"Among the diverse types of seafood fraud, mislabelling and species substitution is common, and have potential implications on human health, the economy, and species conservation,” the researchers wrote.
Coffee With Milk Has Strong Anti-Inflammatory Effect: Study
The study found that the antioxidants from coffee combine with proteins from milk leading to a doubling of the anti-inflammatory properties of immune cells.
This Is How Many Adult Americans Are Addicted To Junk Food
A poll found that 1 in 8 older adults has symptoms of food addiction.
U.S. Parents Face Big Disparities in Access to Autism Care Services
New research shows autism services are harder to find in many of the places where Black, Hispanic and Native American families live.
Troubling Signs TB Is Gaining Resistance Against Combo Antibiotics
Doctors currently use a regimen of three antibiotics to treat TB of the lungs. A new study showed that is not effective in treating TB meningitis.
Biden to End COVID Emergencies in May
Doing so will have many effects, including the end of free vaccines and health services to fight the pandemic. The public health emergency has been renewed every 90 days since it was declared by the Trump administration in January 2020.
Fauci Q&A: On Masking, Vaccines, and What Keeps Him Up at Night
The adviser to seven presidents reflects on his career, the highs and lows, and offers advice for staying safe 3 years into the COVID-19 pandemic.
FDA Revokes Emergency Use Authorization Of Covid Drug Ineffective Against New Variants
Evusheld does not neutralize several omicron subvariants including BQ.1, BQ.1.1, BF.7, BF.11, BA.5.2.6, BA.4.6, BA.2.75.2, XBB and XBB.1.5, the FDA said in a press release.
Learn This Acronym To Spot A Stroke And Save Lives
Strokes can be prevented and treated, especially if the person having a stroke is provided with quick and efficient medical care.
App Reduces Hearing Loss, Tinnitus Using Sound Therapy
"Over 70% of the people that we treated with our sound therapy had an increase in their ability to hear by 10 decibels," co-founder Chris Ellis said.
FDA Proposes Gay-Friendly Blood Donation Policy
The proposal would allow more men who have sex with men to donate blood.
Heart Disease Named No. 1 Killer In 2020, Not COVID-19
A new statistical report revealed that the first year of the pandemic witnessed a steep rise in deaths associated with cardiovascular disease.
CDC's New COVID-19 Prevention Guide Amid Omicron Sublineages Spread
The public health agency released the new guidance following the report that XBB.1.5 has become the dominant strain in the United States.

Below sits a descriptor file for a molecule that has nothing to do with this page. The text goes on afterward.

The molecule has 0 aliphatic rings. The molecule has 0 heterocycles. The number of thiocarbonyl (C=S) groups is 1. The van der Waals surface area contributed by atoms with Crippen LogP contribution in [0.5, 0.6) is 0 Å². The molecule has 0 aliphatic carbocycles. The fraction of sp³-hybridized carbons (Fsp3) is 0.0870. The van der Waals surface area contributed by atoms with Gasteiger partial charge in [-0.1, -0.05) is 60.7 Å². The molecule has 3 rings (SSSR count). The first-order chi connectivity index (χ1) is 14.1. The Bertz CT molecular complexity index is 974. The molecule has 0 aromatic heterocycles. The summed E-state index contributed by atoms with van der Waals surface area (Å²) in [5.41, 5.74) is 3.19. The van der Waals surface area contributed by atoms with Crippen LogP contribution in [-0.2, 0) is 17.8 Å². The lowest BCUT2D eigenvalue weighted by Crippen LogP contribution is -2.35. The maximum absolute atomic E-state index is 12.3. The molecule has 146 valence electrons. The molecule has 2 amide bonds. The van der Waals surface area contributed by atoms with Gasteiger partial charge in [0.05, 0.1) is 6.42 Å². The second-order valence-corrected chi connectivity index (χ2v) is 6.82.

Weight Loss Surgery Reduces Premature Death Risk, 40-Year Study Reveals
The procedure reduces the risk of premature death.
FDA OKs Elacestrant for ESR1+ Advanced, Metastatic Breast Cancer
The phase 3 data showed a 2-month progression-free survival benefit with elacestrant versus fulvestrant or an aromatase inhibitor.
FDA Approves Pirtobrutinib for R/R Mantle Cell Lymphoma
This drug is the first BTK inhibitor approved to treat mantle cell lymphoma in this setting. Approval was based on overall response rates and duration of response in the phase 1/2 BRUIN trial.
Even One Head Injury Boosts All-Cause Mortality Risk
Sustaining even a single head injury is linked to a significantly increased risk for all-cause mortality, new research shows.
CV Deaths Jumped in 2020, Reflecting Pandemic Toll
The American Heart Association 2020 Statistical Update offers lessons for addressing structural issues that drive health disparities.
Multiple Myeloma: How Do Disparities Affect Outcomes?
Multiple myeloma and race: Find out how disparities can affect diagnosis, treatment, and outcomes.
New Imaging Score May Predict Chemo Benefit in Early OPSCC
If validated, this scoring system could help identify patients with oropharyngeal squamous cell carcinoma who can skip chemo. The study was published as a preprint and has not yet been peer reviewed. First Look
Long COVID Affecting More Than 33% of College Students, Faculty
The median age of participants was 23 years. The study is unique for evaluating mostly healthy, young adults and for its rare look at long COVID in a university community.
FDA to Ease Blood Donation Restrictions for Gay, Bisexual Men